London, UK & Berkeley, CA – EIN 471988398 forethought.org
A project of the Center for Effective Altruism
About the Forethought Foundation
The Forethought Foundation for Global Priorities Research aims to promote academic work that addresses the question of how to use our scarce resources to improve the world by as much as possible.
We are especially interested in the idea that the primary determinant of the value of our actions today is how those actions influence the very long-run future. We believe that by making the right decisions today, humanity has the opportunity to positively steer civilisation’s trajectory for thousands of years to come. We are therefore interested in supporting excellent research that:
– Defends or criticizes the idea that we should primarily care about the very long-run impact of our actions.
– Is of importance for the long-run future of civilization, even if the research is not directly about the idea of long-term impact.
The Forethought Foundation is a project of the Centre for Effective Altruism, and works in close collaboration with the Global Priorities Institute at Oxford University.
Global priorities research is an academic discipline at the intersection of philosophy, economics, and the social sciences. It aims to determine how individuals and institutions should spend their limited resources in order to improve the world by as much as possible.
For more information on global priorities research, see the Global Priorities Institute (GPI) website and the GPI research agenda.
The Forethought Foundation is planning to offer scholarships and fellowships to students in global priorities research, as well as research grants for established scholars.
Scottish philosopher and ethicist
William MacAskill (né Crouch; born 24 March 1987) is a Scottish philosopher, ethicist, and one of the originators of the effective altruism movement. He is Associate Professor in Philosophy at the University of Oxford, a researcher at the Global Priorities Institute at Oxford and Director of the Forethought Foundation for Global Priorities Research.
MacAskill's research has two main focuses. The first addresses the issue of how one ought to make decisions under normative uncertainty; in addition to a DPhil on the topic, he has published on this issue in Ethics,Mind, and The Journal of Philosophy.
In the book, he argues that many of the ways people think about doing good achieve very little, but that by applying data and scientific reasoning to the normally sentimental world of doing good, opportunities to have a huge positive impact can be found. MacAskill also makes controversial claims such as the fact that fair trade does very little to help the poorest farmers, that boycotting sweatshops might make things worse for the global poor and that people who pursue high-income careers such as plastic surgeons or wall street bankers could do more good than charity workers.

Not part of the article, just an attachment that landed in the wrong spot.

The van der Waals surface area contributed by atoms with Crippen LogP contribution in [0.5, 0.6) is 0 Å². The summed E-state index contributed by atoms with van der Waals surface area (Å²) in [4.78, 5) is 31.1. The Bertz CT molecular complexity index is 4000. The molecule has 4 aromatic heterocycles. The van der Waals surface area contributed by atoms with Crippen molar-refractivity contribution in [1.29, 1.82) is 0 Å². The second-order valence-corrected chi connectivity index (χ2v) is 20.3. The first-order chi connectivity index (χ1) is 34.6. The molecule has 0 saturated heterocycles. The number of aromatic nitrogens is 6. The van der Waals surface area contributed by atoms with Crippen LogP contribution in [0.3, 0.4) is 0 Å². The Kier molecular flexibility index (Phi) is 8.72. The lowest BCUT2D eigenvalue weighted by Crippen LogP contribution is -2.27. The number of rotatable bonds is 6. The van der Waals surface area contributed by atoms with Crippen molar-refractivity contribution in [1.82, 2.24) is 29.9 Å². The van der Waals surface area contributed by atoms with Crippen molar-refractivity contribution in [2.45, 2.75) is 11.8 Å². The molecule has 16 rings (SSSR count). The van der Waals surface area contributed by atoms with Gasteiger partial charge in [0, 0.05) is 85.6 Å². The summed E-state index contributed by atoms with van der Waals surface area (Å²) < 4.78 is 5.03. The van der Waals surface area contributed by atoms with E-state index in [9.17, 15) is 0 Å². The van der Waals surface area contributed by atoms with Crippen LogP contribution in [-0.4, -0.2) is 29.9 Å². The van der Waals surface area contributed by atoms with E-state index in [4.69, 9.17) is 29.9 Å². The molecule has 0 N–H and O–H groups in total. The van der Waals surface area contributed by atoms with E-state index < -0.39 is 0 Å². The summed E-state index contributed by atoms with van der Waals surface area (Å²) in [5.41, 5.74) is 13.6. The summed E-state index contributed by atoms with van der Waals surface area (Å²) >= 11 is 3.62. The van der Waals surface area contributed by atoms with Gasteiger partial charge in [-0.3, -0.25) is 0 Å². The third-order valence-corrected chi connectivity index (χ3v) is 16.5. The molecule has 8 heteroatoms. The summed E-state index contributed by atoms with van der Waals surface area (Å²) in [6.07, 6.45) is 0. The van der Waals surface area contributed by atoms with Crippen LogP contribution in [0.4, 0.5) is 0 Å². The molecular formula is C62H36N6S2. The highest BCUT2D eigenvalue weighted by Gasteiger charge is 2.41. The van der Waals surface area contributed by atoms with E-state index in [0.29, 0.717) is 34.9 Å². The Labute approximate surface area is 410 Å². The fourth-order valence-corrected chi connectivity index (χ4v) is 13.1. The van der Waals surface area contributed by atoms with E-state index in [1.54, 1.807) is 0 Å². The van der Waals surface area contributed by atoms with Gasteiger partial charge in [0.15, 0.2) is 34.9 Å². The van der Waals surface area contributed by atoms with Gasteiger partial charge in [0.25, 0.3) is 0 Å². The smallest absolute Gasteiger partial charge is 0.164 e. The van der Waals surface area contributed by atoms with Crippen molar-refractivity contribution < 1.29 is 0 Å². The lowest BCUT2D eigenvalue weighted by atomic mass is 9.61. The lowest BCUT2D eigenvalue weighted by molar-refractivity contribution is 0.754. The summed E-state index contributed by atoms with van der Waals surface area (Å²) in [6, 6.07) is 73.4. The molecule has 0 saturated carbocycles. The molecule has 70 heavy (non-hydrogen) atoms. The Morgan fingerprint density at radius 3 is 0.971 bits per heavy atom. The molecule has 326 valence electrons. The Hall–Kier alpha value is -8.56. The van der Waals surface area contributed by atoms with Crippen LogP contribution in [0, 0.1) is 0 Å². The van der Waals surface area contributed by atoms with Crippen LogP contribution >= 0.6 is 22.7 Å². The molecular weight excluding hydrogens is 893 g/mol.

MacAskill's argument that young idealists can consider working for Wall Street has been the subject of a New York Times op-ed by David Brooks. Brooks argued that, while effective altruists may start earning to give in order to realise their deepest commitments, their values may erode over time, becoming progressively less altruistic. In addition, Brooks objected to the view on which altruists should turn themselves "into a machine for the redistribution of wealth."
MacAskill (born Crouch) argued that men should consider changing their last names when they get married; he and his fiancée changed their name to "MacAskill", her maternal grandmother's maiden name. MacAskill and his former wife, Amanda, have authored articles together on topics of ethical debate.
SAN FRANCISCO, CA 94115-1814 | Tax-exempt since Feb. 2015
Classification (NTEE) Research Institutes and/or Public Policy Analysis (Educational Institutions and Related Activities)
Nonprofit Tax Code Designation: 501(c)(3) Defined as: Organizations for any of the following purposes: religious, educational, charitable, scientific, literary, testing for public safety, fostering national or international amateur sports competition (as long as it doesn’t provide athletic facilities or equipment), or the prevention of cruelty to children or animals.
Donations to this organization are tax deductible.